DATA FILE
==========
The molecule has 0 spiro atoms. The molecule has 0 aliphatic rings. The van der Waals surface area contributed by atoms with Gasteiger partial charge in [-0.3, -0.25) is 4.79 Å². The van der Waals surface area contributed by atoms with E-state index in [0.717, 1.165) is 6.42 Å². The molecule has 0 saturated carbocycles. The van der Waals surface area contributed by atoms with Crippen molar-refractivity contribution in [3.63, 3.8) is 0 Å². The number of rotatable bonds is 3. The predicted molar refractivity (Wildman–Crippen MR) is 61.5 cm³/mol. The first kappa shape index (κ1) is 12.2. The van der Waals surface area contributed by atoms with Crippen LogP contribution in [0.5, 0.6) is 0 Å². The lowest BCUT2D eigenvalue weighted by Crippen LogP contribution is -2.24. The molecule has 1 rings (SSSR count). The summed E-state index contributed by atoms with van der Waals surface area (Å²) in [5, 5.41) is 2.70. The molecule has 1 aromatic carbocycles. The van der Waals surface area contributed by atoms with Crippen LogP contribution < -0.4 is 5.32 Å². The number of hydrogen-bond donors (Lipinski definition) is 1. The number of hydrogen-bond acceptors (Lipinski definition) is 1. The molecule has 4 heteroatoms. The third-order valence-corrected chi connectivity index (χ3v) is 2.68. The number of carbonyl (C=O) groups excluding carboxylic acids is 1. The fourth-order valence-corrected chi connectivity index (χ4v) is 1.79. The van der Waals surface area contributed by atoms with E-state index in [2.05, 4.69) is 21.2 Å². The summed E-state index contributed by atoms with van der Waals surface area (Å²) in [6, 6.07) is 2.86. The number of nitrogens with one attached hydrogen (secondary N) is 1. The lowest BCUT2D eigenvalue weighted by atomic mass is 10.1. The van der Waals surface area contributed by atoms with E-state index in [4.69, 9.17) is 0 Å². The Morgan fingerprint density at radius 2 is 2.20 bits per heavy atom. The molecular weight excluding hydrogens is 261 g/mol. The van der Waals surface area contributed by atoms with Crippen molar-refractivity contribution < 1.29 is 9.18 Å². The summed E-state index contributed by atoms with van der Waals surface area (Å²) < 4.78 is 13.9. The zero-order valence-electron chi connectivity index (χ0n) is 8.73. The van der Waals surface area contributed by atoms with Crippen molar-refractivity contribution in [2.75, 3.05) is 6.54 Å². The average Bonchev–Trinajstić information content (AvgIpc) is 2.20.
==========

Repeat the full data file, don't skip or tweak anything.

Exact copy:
The molecule has 0 spiro atoms. The molecule has 0 aliphatic rings. The van der Waals surface area contributed by atoms with Gasteiger partial charge in [-0.3, -0.25) is 4.79 Å². The van der Waals surface area contributed by atoms with E-state index in [0.717, 1.165) is 6.42 Å². The molecule has 0 saturated carbocycles. The van der Waals surface area contributed by atoms with Crippen molar-refractivity contribution in [3.63, 3.8) is 0 Å². The number of rotatable bonds is 3. The predicted molar refractivity (Wildman–Crippen MR) is 61.5 cm³/mol. The first kappa shape index (κ1) is 12.2. The van der Waals surface area contributed by atoms with Crippen LogP contribution in [0.5, 0.6) is 0 Å². The lowest BCUT2D eigenvalue weighted by Crippen LogP contribution is -2.24. The molecule has 1 rings (SSSR count). The summed E-state index contributed by atoms with van der Waals surface area (Å²) in [5, 5.41) is 2.70. The molecule has 1 aromatic carbocycles. The van der Waals surface area contributed by atoms with Crippen LogP contribution < -0.4 is 5.32 Å². The number of hydrogen-bond donors (Lipinski definition) is 1. The number of hydrogen-bond acceptors (Lipinski definition) is 1. The molecule has 4 heteroatoms. The third-order valence-corrected chi connectivity index (χ3v) is 2.68. The number of carbonyl (C=O) groups excluding carboxylic acids is 1. The fourth-order valence-corrected chi connectivity index (χ4v) is 1.79. The van der Waals surface area contributed by atoms with E-state index in [2.05, 4.69) is 21.2 Å². The summed E-state index contributed by atoms with van der Waals surface area (Å²) in [6, 6.07) is 2.86. The number of nitrogens with one attached hydrogen (secondary N) is 1. The lowest BCUT2D eigenvalue weighted by atomic mass is 10.1. The van der Waals surface area contributed by atoms with E-state index in [4.69, 9.17) is 0 Å². The Morgan fingerprint density at radius 2 is 2.20 bits per heavy atom. The molecular weight excluding hydrogens is 261 g/mol. The van der Waals surface area contributed by atoms with Crippen molar-refractivity contribution < 1.29 is 9.18 Å². The summed E-state index contributed by atoms with van der Waals surface area (Å²) < 4.78 is 13.9. The zero-order valence-electron chi connectivity index (χ0n) is 8.73. The van der Waals surface area contributed by atoms with Crippen molar-refractivity contribution in [2.75, 3.05) is 6.54 Å². The average Bonchev–Trinajstić information content (AvgIpc) is 2.20.